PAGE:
Research Shows That No Substantial Voter Fraud Was Found To Overthrow The 2020 Election, Despite Constant Claims From Trump and Republicans
Amid the hubbub over the Colorado Supreme Court decision that could block Donald Trump from that state’s ballot, another story about the effects of the Big Lie of election fraud seems to have passed by without a lot of notice.
In service to fact-finding, The Washington Post uniquely set out to find what six Republican states bent on finding widespread voter fraud actually found since the 2020 election.
What journalists learned was that election integrity units established or expanded in six states got only 47 convictions during a period in which tens of millions of votes were cast, and the units overwhelmingly targeted minorities and Democrats for prosecution.
As it turns out, these state election units generally limited their searches for fraud in precincts with higher percentage populations of Black, Latino and Democratic voters.
“The analysis also showed that election integrity units have not uncovered the type of wide-ranging schemes claimed by Trump and some Republican allies that might tilt an election,” The Post said. “Instead, the vast majority of the convictions represent small-bore cheating — or, as some defendants argue, mistakes — by individual voters, such as casting two ballots, falsifying a registration or voting even if barred by a conviction.”
So much for the Big Lie underscoring what has now turned into years of whining about how Democrats stole the election from Trump.
Allegations of widespread voting fraud have been the excuse for proposals to seize voting machines, for defaming election workers and companies that make voting machines, for the violence of Jan. 6, 2021 and for the continuing deep abyss in our partisan politics.
Fraud as a Campaign Mainstay
The allegations are routinely cited by Republicans up and down the political chain and are the main stump speech element for Trump himself. It is why Trump offers himself as a “retribution” candidate, and arises routinely to explain what Republicans see as excesses in FBI and justice investigations —and prosecutions arising from the various schemes and plots devised around that Big Lie.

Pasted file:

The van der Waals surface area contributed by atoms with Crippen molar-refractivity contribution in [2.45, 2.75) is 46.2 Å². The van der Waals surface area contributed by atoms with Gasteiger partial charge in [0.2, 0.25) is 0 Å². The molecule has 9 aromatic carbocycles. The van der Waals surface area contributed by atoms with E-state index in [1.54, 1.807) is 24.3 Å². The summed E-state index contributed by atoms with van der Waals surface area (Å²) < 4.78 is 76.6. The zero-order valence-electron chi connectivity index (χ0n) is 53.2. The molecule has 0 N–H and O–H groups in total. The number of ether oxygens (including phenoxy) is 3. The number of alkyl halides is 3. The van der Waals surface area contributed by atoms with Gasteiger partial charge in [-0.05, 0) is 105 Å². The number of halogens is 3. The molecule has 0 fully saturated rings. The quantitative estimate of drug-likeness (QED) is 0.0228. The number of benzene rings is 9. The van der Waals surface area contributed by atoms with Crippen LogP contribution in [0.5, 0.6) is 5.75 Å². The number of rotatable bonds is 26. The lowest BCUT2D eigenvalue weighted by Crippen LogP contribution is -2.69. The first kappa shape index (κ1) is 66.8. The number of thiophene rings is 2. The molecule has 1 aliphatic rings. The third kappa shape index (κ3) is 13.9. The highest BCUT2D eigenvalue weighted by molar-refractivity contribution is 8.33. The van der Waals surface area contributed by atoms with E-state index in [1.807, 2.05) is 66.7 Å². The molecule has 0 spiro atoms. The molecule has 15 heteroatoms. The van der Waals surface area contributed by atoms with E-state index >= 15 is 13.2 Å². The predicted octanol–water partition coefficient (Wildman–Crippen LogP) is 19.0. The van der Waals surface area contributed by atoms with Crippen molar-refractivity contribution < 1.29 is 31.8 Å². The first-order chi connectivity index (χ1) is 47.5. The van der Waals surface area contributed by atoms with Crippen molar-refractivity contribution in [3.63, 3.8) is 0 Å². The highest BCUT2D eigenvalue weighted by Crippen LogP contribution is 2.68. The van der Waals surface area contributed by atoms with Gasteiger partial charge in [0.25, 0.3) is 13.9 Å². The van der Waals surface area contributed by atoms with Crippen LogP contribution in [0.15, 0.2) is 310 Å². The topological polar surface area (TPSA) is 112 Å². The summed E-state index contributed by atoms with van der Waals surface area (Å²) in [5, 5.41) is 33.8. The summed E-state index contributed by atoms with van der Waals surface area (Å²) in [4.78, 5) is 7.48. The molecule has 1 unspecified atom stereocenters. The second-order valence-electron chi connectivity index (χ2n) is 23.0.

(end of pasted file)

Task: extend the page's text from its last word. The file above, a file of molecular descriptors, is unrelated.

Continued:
But what if none of it is true?
There always are a few people who try to vote more than once or who try to vote with outdated registration. The question here has been the scale of any such fraud, and whether any of it would sway an election.
There were 115 cases that have been resolved with 42 ending in dismissal, acquittal or dropped charges — nearly the same as the number of guilty verdicts in Florida, Texas and Ohio. Election integrity groups units in Virginia, Georgia and Arkansas failed to obtain a single guilty verdict, despite allocating dozens of staffers and millions of dollars to ferret out voter fraud, said The Post.
Determining those numbers required compiling a database representing the prosecutions in six states, working to match voting records with other records listing race or party registration. So the quality of data varied, but overall the data showed little bang for the buck.
Republicans have argued that these election units would help give voters confidence in election results, professionalize fraud investigations and put cheats on notice. They also said the units have done work beyond prosecuting voter fraud to ensure free and fair elections, such as combating a text message campaign in Virginia that was spreading misinformation to voters, said The Post.
Hey, congratulations may be in order. Three years and no substantial fraud.
Those Republicans were right: I feel more confident about elections.